I recently installed a Sunrace R90. The chain jumps in the middle gears. This may hurt my sprockets. I wonder if it is the shifter being worn that causes the jumping back and forth, for example from 5th to 6th. (The shifter is Deore XT.) Also one screw or spot on the hanger is stripped. The bike mechanic says he would start by changing the housing and cable first. I have already had adjustments made.

Any thoughts?

2 Answers 2


If the derailleur is correctly adjusted at one spot in the gear range, but not throughout the full range of movement, this can indicate the gear hanger is no longer aligned properly.

  • If the hanger is bent towards the wheel, each step in the derailleur's movement will be too wide and its path will be shallower (it may hold the upper jockey wheel closer to the large sprockets than it should, or if the B-screw has been adjusted to keep it away from the large sprockets, the jockey wheel would be further away from the small spockets than it should.
  • If the hanger is bent away from the wheel (only really happens when someone "overcorrects" a bend towards the wheel, or an impact occurs when the rear wheel is not present), the derailleur won't move far enough for each step and the path will be steeper (closer to small sprockets but far from large sprockets).

If you get correct shifting at the low and high gears but not in the middle, your derailleur is probably configured correctly and your gear hanger undamaged, but your cassette is probably worn out in the gears you use most often. You will experience more problems with new chains on old sprockets.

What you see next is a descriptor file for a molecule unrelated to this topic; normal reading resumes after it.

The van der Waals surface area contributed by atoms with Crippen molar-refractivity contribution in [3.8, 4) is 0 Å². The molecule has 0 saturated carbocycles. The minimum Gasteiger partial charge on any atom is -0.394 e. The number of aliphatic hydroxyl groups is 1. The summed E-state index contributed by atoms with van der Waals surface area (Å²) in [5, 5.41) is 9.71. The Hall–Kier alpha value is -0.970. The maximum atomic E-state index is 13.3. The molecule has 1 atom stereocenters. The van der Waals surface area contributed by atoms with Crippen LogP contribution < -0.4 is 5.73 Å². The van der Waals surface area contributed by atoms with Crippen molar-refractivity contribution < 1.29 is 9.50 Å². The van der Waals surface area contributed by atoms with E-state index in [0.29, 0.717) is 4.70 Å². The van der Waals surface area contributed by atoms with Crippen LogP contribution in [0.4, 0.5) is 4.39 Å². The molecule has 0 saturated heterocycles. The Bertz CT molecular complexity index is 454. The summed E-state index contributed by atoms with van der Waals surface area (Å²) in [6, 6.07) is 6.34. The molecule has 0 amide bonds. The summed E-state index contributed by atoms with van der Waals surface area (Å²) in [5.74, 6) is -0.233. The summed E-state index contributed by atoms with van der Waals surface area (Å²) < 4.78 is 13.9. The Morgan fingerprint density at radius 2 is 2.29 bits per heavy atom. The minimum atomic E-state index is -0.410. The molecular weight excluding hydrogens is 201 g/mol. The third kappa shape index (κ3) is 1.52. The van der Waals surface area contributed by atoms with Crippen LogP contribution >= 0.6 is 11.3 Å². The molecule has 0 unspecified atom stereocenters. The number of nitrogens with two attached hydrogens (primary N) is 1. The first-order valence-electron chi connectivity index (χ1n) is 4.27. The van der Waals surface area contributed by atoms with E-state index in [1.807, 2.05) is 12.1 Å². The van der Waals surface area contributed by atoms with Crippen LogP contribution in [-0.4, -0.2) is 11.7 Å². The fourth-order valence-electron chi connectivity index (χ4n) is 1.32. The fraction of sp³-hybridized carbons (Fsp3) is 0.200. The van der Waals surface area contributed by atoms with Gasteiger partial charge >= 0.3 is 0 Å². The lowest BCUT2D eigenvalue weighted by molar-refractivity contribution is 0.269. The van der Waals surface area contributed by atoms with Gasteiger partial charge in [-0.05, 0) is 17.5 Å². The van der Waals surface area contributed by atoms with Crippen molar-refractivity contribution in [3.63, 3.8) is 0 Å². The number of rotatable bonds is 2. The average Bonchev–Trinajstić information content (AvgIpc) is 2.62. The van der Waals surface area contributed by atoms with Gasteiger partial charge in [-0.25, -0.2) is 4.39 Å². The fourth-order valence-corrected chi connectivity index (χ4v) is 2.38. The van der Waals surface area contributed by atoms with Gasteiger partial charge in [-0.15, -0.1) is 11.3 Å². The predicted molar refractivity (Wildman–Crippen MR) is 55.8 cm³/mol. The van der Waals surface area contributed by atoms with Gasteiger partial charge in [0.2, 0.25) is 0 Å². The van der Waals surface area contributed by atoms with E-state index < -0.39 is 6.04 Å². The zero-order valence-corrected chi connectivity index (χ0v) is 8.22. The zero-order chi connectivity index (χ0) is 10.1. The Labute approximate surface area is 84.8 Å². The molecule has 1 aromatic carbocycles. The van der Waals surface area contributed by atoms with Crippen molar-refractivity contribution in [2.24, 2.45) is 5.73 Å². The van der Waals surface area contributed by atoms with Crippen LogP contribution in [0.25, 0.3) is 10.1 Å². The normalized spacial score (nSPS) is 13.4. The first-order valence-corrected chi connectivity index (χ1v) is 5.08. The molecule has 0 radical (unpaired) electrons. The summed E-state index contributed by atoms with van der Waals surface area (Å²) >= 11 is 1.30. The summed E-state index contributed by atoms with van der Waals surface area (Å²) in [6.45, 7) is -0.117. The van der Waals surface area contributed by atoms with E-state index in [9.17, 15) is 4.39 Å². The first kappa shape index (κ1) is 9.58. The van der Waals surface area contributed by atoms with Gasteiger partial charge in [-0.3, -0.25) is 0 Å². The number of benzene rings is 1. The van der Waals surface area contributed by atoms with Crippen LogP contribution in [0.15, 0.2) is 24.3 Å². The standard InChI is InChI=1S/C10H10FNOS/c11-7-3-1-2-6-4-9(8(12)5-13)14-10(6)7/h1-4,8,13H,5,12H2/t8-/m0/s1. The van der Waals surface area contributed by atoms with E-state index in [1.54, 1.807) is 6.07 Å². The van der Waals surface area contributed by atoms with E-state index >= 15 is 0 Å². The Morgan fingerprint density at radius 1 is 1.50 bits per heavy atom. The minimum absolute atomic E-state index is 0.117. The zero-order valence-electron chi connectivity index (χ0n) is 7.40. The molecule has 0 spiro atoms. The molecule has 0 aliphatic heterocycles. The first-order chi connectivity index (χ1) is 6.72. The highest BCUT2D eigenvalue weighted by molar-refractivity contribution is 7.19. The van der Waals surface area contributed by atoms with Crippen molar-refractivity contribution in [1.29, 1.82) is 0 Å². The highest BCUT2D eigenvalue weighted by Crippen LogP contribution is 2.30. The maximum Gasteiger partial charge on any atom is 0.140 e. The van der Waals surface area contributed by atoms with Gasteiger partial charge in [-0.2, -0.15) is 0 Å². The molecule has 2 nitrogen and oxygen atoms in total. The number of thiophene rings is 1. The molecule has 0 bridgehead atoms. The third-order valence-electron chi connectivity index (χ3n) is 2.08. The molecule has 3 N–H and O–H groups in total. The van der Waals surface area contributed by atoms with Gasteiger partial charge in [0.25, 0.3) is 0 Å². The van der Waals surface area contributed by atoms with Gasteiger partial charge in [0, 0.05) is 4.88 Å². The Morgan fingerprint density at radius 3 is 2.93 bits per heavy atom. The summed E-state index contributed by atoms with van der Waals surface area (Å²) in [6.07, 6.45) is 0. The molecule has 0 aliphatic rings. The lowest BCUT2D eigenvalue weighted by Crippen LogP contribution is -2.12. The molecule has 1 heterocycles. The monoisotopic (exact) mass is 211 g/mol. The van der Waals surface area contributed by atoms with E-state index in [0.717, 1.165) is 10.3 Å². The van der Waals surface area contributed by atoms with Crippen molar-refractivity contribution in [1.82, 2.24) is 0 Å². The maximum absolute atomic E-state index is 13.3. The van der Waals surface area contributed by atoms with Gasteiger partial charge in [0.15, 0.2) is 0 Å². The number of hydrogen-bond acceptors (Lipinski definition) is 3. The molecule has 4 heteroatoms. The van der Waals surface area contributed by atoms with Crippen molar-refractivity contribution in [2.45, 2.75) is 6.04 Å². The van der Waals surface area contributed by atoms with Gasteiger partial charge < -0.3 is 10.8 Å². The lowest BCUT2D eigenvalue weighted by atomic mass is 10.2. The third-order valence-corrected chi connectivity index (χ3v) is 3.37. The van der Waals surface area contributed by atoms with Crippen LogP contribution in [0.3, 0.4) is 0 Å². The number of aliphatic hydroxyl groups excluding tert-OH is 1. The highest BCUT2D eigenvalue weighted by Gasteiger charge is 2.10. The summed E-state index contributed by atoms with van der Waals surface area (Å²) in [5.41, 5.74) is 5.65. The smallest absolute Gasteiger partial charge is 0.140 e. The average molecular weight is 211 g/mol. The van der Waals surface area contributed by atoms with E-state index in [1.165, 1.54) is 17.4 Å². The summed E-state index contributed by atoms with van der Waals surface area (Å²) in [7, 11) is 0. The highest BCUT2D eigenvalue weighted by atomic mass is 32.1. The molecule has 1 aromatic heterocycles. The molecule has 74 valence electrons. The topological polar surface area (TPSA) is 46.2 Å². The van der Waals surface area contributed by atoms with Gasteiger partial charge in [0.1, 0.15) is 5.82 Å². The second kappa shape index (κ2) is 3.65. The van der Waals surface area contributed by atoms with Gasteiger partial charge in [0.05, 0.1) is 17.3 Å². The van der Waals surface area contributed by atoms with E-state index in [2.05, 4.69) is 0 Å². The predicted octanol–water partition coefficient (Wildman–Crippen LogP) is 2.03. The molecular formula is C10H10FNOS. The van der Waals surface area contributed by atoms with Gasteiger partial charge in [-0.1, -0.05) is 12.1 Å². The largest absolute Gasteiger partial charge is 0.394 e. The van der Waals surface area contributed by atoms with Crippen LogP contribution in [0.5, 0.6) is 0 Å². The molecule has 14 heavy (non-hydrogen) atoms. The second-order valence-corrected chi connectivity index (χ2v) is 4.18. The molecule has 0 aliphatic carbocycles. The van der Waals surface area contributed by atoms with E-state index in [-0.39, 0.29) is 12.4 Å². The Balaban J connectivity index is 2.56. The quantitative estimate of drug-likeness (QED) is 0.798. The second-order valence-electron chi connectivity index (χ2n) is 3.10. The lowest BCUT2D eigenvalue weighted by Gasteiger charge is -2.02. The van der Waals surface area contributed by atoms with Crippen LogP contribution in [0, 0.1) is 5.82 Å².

A common rule of thumb suggests the service life of a cassette is about 3 chains, assuming you don't delay replacing worn chains and make reasonably even use of each sprocket.

Chain wear gauges are readily available, costing about the same as a cheap chain. They often look like a capital I (or very wide H, depending on your point of view). Usually, one side is calibrated for +0.5%, the other +0.75%. On each side, one "finger" will be hooked, the other straight. On a tensioned chain, place the hooked end into one of the chain gaps. If the straight finger drops into another gap easily, the chain has worn such that each pin is that percentage further from its neighbours than spec.

  • +0.75%: Replace the chain immediately
  • +0.5%: Replace soon.

The teeth of the sprockets, chainrings and jockeywheels are worn more quickly when the distance between chain pins is over spec, so for a cassette's "3-chain" life, it's better to change the first chain early, whereas the third chain can be run slightly longer since the rest of the drivetrain is approaching end-of-life.


another thing, you need to make sure you've matched the derailleur to the shifter. SRAM, Sunrace, Shimano, and Campy (depending on the style of shifter) all have different indices.

Your Answer

By clicking “Post Your Answer”, you agree to our terms of service and acknowledge you have read our privacy policy.

Not the answer you're looking for? Browse other questions tagged or ask your own question.